Conservatives rolled their eyes during the 2008 campaign when Obama spoke about stopping the rise of the oceans, went to Berlin to declare that this is “our moment,” and told swooning fans that they were the ones they had been waiting for. It was all gobbledygook, without content — the stuff you’d expect from an Ivy League student who’d been praised all his life for “eloquence” (before that was considered a racist term) and groomed for political success. Conservatives were mystified as to how he sustained the image of a persuasive orator.
It turns out the skeptics were right. As president, Obama hasn’t convinced Americans of much of anything, other than that ObamaCare and the criminal-justice model for fighting terrorism are bad ideas. His BP press conference was no different. Craig Crawford, not a conservative booster, wrote:
A defensive, un-authoritative, and equivocal Barack Obama did nothing today to show he’s in charge of our biggest oil spill in history. … Today’s press conference — his first since July — was a time for the President to demonstrate he is on top of the crisis. Despite repeated assertions of control, Obama’s awkward demeanor suggested just the opposite. He came across as a beleaguered bureaucrat on damage control.
Perhaps the most stunning missed opportunity to show some authority was his non-answer to a question about whether US Minerals Management Service Director Elizabeth Birnbaum was fired. “I found out about her resignation today,” he obliquely said. … Obama’s detachment was indicative of the impression he has allowed of a president on the sidelines.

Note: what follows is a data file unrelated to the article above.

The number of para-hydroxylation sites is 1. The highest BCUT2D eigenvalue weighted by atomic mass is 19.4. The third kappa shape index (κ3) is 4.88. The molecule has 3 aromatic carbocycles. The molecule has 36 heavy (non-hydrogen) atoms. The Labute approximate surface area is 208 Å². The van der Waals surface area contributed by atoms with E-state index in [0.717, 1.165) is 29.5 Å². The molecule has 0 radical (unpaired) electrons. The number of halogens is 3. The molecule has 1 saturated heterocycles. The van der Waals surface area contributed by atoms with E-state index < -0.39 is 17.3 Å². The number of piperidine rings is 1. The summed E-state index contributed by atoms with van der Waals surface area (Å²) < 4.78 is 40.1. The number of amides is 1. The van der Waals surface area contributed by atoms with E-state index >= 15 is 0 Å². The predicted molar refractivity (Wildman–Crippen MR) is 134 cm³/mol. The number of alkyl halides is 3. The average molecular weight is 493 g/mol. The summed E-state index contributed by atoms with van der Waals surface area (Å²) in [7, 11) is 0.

It is not a new phenomenon. Obama has been complaining about challenges that face him, shifting blame to his predecessor, and delegating much of his job to Congress since he took office. He isn’t much of a take-charge president. Long before BP’s well started to gush, a sharp-eyed commentator spotted the problem at the one-year anniversary of his election, when he was again Bush-blaming:
We know this job is terribly hard: we have only to look at the graying of presidential heads over time-your own included-to get it. So? Time to stop acting like a hipster recoiling in offended disgust over someone else’s embarrassing blunders. Stop taking your orders on Iran from the U.N. Be manly and do your part with the minimum of accusation. All too soon all the blame will rest on your own elegant shoulders.
Perhaps it has finally landed there. Alas, Obama is proving unable to shoulder it — or to inspire confidence among the voters (and even the media, which carried him into office). He’s run out of people to blame, always bad news for a not-very-competent politician with a grandiose self-image.